The outstanding examples of this were of course Colin Clark, who split his time between the Queensland state government and cutting‐edge academic work; Lyndhurst Giblin, serving the Tasmanian government as part of his role at the University of Tasmania; and Douglas Copland of the University of Melbourne, a key advisor to the agencies of the Commonwealth government, resident in Melbourne prior to 1927 and a substantial presence there for some time afterwards.
The concern of these men and their followers in their dual roles with how Australia and New Zealand would earn their living and make their way in a vast, vaguely hostile world would give rise to the distinct Australasian body of economic thought. This body of thought made contributions especially in, but not limited to, trade theory and the theory of labour–capital relations, but also provided the intellectual grounds for what might be called the ‘Australian settlement’ in policy.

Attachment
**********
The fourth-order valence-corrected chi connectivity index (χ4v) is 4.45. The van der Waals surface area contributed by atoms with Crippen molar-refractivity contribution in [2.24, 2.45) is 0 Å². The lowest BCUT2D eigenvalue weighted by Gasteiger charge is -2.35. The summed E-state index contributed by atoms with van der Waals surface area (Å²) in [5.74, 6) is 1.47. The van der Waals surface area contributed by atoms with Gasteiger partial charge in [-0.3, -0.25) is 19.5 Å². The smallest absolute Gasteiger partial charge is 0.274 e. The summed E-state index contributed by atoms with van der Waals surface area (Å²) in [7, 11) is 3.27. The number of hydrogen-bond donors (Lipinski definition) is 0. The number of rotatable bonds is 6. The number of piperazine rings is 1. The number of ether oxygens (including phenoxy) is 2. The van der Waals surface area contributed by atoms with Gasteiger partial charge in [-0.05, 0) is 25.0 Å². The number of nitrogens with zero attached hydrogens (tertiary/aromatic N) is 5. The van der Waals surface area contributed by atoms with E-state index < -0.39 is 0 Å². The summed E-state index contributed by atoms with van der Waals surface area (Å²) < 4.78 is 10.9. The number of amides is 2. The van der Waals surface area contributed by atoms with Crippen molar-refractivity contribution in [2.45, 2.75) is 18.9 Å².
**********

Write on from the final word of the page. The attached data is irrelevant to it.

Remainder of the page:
The ‘Australian settlement’ was largely a set of institutions for negotiating the economic issues surrounding nation‐building. The Australian government, for the most part the Commonwealth government through the Commonwealth Court (later Commission) of Conciliation and Arbitration, became a sort of ‘economic parliament’ for negotiating between various stakeholders in the Australian economy which would allow the Australian economy to ‘reset’ twice in the face of existential threats, first from the Great Depression and later from stagflation. Another unorthodox feature of the ‘Australian settlement’ was a selective but unapologetically protectionist industry policy, whereby Australian economists were ready to allow protection for young industries in a young economy to exist relatively unchallenged. These elements of the ‘Australian settlement’ were a unique product of the dialogue between academy, industry, government and public sphere.